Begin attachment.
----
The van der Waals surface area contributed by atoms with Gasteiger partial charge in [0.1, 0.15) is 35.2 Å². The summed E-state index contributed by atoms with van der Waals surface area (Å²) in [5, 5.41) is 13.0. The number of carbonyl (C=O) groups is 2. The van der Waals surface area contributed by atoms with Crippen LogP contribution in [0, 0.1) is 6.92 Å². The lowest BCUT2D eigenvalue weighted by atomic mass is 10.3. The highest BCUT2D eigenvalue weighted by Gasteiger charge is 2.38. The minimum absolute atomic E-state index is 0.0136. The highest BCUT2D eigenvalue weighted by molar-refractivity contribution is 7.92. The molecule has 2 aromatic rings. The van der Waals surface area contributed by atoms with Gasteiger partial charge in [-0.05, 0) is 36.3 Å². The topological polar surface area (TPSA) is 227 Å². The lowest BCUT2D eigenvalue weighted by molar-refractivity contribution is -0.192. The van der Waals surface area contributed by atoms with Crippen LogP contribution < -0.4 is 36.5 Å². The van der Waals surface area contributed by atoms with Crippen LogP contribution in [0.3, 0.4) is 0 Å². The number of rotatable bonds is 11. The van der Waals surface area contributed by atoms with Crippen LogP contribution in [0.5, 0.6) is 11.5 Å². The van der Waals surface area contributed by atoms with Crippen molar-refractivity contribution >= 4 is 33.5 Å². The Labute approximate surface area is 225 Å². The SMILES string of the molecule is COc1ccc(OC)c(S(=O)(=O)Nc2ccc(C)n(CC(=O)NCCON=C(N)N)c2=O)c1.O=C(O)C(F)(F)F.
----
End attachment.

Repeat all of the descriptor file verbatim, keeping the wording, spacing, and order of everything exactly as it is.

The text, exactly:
The van der Waals surface area contributed by atoms with Gasteiger partial charge in [0.1, 0.15) is 35.2 Å². The summed E-state index contributed by atoms with van der Waals surface area (Å²) in [5, 5.41) is 13.0. The number of carbonyl (C=O) groups is 2. The van der Waals surface area contributed by atoms with Crippen LogP contribution in [0, 0.1) is 6.92 Å². The lowest BCUT2D eigenvalue weighted by atomic mass is 10.3. The highest BCUT2D eigenvalue weighted by Gasteiger charge is 2.38. The minimum absolute atomic E-state index is 0.0136. The highest BCUT2D eigenvalue weighted by molar-refractivity contribution is 7.92. The molecule has 2 aromatic rings. The van der Waals surface area contributed by atoms with Gasteiger partial charge in [-0.05, 0) is 36.3 Å². The topological polar surface area (TPSA) is 227 Å². The lowest BCUT2D eigenvalue weighted by molar-refractivity contribution is -0.192. The van der Waals surface area contributed by atoms with Crippen LogP contribution < -0.4 is 36.5 Å². The van der Waals surface area contributed by atoms with Crippen LogP contribution in [0.3, 0.4) is 0 Å². The number of rotatable bonds is 11. The van der Waals surface area contributed by atoms with Crippen LogP contribution in [0.5, 0.6) is 11.5 Å². The van der Waals surface area contributed by atoms with Crippen molar-refractivity contribution >= 4 is 33.5 Å². The Labute approximate surface area is 225 Å². The SMILES string of the molecule is COc1ccc(OC)c(S(=O)(=O)Nc2ccc(C)n(CC(=O)NCCON=C(N)N)c2=O)c1.O=C(O)C(F)(F)F.